OF MONSTERS is a series of flash fiction exploring what it means to be monstrous, and each piece, small and silver-wrapped, opens to reveal something different. In Dana Diehl’s “Child Star”, monstrousness is fame, and the feeling that your body is undependable, might any moment split like a seam. In “Jane Eyre,” Zach Doss explores the monstrousness of cutting someone to bits and reconstruction, of a love turned scientific and procedural. Monstrousness is having a fish in your heart, is a series a B movies where we’re just waiting to be attacked, is the pebbling in of a migraine, is being a different sort of person in your attic, is darkness, is senility, is the struggle to swallow. A topcoat of witchcraft. The hint of a tentacle in a pool. Monstrousness is being the person who wasn’t good enough to love. Is the dragon you can’t control. Is knowing how powerless you are.
The series is inspired by Melissa Goodrich’s debut collection Daughters of Monsters, a raw and magical book of spells, an honest yet harrowing look at the wonder and threat of the world.
At night, there are strange animal sounds in the woods near your house. I am not a beast prowling in the dark and you are not the moon. When your father gathers a hunting party to track the creature and put it down, one of the men lets slip that they are hunting a man-beast. I am a college student backpacking my way across the country and you dream of leaving this little town to become an actress in California. Sometimes I have bad dreams where I am running naked after gazelles. Once, I awoke in your barn with no clothes and you lent me a blanket from your truck to cover myself. I am not a fiend stealing goats from their pens and leaving the bones spread across the pasture. But you are a flock of birds before sunrise. You are a candle in the window at night. You refuse to believe in wolves that walk like men, but when your father doesn’t return home come morning, you grab your rifle and go out looking for him. We find them in a blood-soaked meadow, bodies in a violent jumble in the grass. You are not a silver bullet, not a lightning storm and a clenched fist. You don’t have to ask if I am a monster. You know who I am.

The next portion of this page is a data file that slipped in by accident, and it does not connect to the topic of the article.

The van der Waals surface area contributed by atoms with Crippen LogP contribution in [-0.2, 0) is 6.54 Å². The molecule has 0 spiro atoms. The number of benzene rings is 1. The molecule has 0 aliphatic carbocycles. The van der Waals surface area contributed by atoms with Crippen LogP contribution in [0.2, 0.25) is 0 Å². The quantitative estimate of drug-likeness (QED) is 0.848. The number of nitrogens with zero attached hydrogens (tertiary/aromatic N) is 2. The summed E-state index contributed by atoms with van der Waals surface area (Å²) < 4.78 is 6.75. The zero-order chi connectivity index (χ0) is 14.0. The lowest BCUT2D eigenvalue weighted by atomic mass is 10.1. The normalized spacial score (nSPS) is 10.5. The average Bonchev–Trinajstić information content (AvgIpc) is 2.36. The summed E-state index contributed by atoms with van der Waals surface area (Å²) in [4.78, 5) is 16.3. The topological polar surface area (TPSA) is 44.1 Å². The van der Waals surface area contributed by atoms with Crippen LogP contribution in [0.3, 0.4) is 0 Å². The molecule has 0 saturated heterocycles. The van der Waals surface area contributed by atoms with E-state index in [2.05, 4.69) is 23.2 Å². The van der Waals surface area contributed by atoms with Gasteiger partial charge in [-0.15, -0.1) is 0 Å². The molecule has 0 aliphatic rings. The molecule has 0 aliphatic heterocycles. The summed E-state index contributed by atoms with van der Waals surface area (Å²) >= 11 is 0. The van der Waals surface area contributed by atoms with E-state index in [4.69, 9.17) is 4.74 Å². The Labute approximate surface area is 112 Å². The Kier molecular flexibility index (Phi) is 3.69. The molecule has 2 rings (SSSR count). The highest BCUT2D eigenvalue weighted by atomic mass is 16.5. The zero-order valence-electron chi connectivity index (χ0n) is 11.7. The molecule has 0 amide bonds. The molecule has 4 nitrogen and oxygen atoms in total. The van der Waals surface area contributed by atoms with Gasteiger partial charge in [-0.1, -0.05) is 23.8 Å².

When Dr. Murder finds us on the roof of that abandoned fraternity house, face hidden behind that surgeon’s mask, apron spattered with blood, we will be new people. It’s a wet Halloween night and we have escaped across campus: through the old library, around the Hall of Science, across Public Square—all after Dr. Murder chases us out of the student union. Moments before, we cling to one another behind the information desk, terrified and listening for the click-clack of Dr. Murder’s shoes. Before that, we flee a costume party full of corpses unzipped at the throat, foreheads marked with a bloody word: cured. Before that, we find three bodies in the arboretum and you, a sociology research assistant, tell me Dr. Murder is real. Before that, you explain to me, a rookie campus security officer, how urban legends start—someone hears a scary story second-hand and it spreads like a virus. This after that sophomore freaks everyone out by wearing his Dr. Murder costume to class and I talk with that girl who spoke Dr. Murder’s name on a dare, seven times in the anatomy lab at midnight. Dr. Murder laughs and brandishes a bouquet of scalpels in each hand. Together we tackle him—he jams a fistful of blades into my belly but you manage to push him off the roof. We lay together in the rain for a moment, clutching at one another’s bodies to make sure we are both still alive, and by the time we look down at the ground, Dr. Murder’s body is gone. Before all of this, we are innocent.
We don’t know each other that night your car dies outside that lonesome diner about 100 miles outside of Yuma. It’s 1962 and I am a private eye from Phoenix who has recently lost his license. You won’t need to tell me you are fleeing your abusive ex-husband—you can’t hide that black eye or that scar on your ring finger. I will drive you to a line of dog-eared motel cabins just off the highway. You won’t need to tell me how creeped out you are by the proprietor, an old woman with one eye and no teeth. We’ll share a room, sit on the bed and smoke cigarettes until we fall asleep. You won’t need to tell me we are in danger—you will scream at the sight of that old woman with a meat cleaver in the doorway, her albino son with a hatchet. I will fight my way out with a desk lamp, then chase those two killers loping after you with machetes. It will be a hazardous game of hide-and-seek among the saguaros, you in a flimsy nightgown and those dudes wearing horned masks. In the end, we will flee back to the highway where a passing semi runs one of the men down. When the trucker gets out to investigate, he will be attacked by the rest. As they fight, I will climb up behind the wheel and you will jump into the seat next to me. We will drive to New Mexico and you won’t have to tell me anything. We won’t have to talk.
W. Todd Kaneko is the author of The Dead Wrestler Elegies (Curbside Splendor, 2014). His poems and prose have appeared in Bellingham Review, Los Angeles Review, Barrelhouse, The Normal School, [PANK], The Collagist, and many other places. A recipient of fellowships from Kundiman and the Kenyon Review Writers Workshop, he is coeditor of Waxwing magazine and now lives in Grand Rapids, Michigan, where he teaches in the Writing Department at Grand Valley State University.